Thursday, March 09, 2023
By
AFP

Italian PM to hold cabinet meeting near deadly shipwreck site

Move aimed at paying homage to victims of February 28 disaster, which killed at least 72, including Pakistani migrants

By
AFP
The picture shows the wreck of a boat at the shore where the bodies of a migrant boat tragedy washed up near the Italian city of Cutro. — AFP/File
The picture shows the wreck of a boat at the shore where the bodies of a migrant boat tragedy washed up near the Italian city of Cutro. — AFP/File
  • Bereaved families still visiting cities near boatwreck site.
  • Italian cabinet to sign off on new rules at crucial meeting.
  • Punishments for human trafficking to be made tougher.


CUTRO, Italy: Italian Prime Minister Giorgia Meloni will hold a cabinet meeting on Thursday near the site of a deadly shipwreck, as debate rages over whether the right-wing government's migration policies cost lives.

Meloni is expected to pay homage to the victims of the February 28 disaster, in which at least 72 people, including Pakistani migrants, perished when their overcrowded boat sank in stormy weather just off Calabria.

Grief in Cutro and Crotone, the towns nearest the shipwreck, is still raw, with relatives arriving from afar to claim their dead and bodies still this week being spotted out at sea or washed up on beaches.

Meloni’s arrival follows an appeal by Crotone mayor Vincenzo Voce, who Saturday said the community, "struck by immense pain, has waited for a message from you, a call, a sign, which has not come".

The cabinet will sign off on new rules at the 14:45 GMT meeting, stiffening punishments for traffickers as well as boosting legal routes for foreign workers, the prime minister’s office said.

Far-right Meloni’s Brothers of Italy party won elections last year on a pledge to curb sea arrivals, and the ruling coalition, which includes Matteo Salvini's League, has clamped down on migrant rescue charities.

Critics say the government's policy of treating migrant boats in the Central Mediterranean — the world´s most dangerous crossing — as a law enforcement issue, rather than a humanitarian one, may have fatally delayed the rescue last month.

Meloni and Interior Minister Matteo Piantedosi have rejected accusations they failed to intervene to save the boat, which set off from Turkey and was carrying Afghan, Iranian, Pakistani and Syrian nationals.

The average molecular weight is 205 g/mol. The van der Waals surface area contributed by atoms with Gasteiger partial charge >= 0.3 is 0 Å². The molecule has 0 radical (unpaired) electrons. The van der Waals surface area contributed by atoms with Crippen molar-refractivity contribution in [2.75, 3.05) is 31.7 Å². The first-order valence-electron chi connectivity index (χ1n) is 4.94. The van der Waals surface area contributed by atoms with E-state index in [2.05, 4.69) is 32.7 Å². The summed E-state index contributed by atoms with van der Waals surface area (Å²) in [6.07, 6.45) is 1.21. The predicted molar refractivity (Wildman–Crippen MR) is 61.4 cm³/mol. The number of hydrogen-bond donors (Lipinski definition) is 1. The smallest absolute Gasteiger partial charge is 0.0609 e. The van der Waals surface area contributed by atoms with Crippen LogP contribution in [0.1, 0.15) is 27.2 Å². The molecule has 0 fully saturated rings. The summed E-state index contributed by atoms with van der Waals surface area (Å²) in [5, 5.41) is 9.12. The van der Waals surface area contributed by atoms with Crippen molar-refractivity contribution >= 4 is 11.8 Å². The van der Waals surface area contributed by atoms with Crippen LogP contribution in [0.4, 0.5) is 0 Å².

Prosecutors have opened an investigation into the disaster, which occurred despite EU border agency Frontex alerting Italian authorities of an overcrowded vessel, likely run by traffickers, off the coast.

'Not warned'

Piantedosi, who has been fiercely criticised for initially blaming the victims for trusting their lives to traffickers, told parliament Tuesday that Frontex had not said the ship was in any danger.

But opposition leaders have asked why a rescue operation was not launched once police boats that had been sent out to meet the migrant vessel were forced to turn back in increasingly rough seas.

Local associations and trade unions have called a protest in Cutro on Thursday, with organisers slamming the government’s "fake grief" and the "abandonment of survivors and family members" by authorities.

An MP who visited the 73 survivors told La Repubblica daily Tuesday that they had been kept in poor conditions -- without even enough beds or special provisions for families and minors -- for nine days.

Relatives protested in Crotone on Wednesday over the government´s handling of the bodies, with one Afghan woman holding up a sign accusing Rome of "playing with the dead", ANSA news agency said.

As the cabinet meets Thursday, EU interior ministers will discuss in Brussels the bloc’s approach to immigration, particularly the role of Frontex in search and rescue missions.

Meloni has called for the EU to further bolster efforts to tackle the issue she says penalises Italy, which records tens of thousands of arrivals by sea yearly, mainly from North Africa.

European Commission head Ursula von der Leyen has called on the bloc to "redouble efforts" on an action plan for the Central Mediterranean, particularly regarding the division of asylum seekers among member states.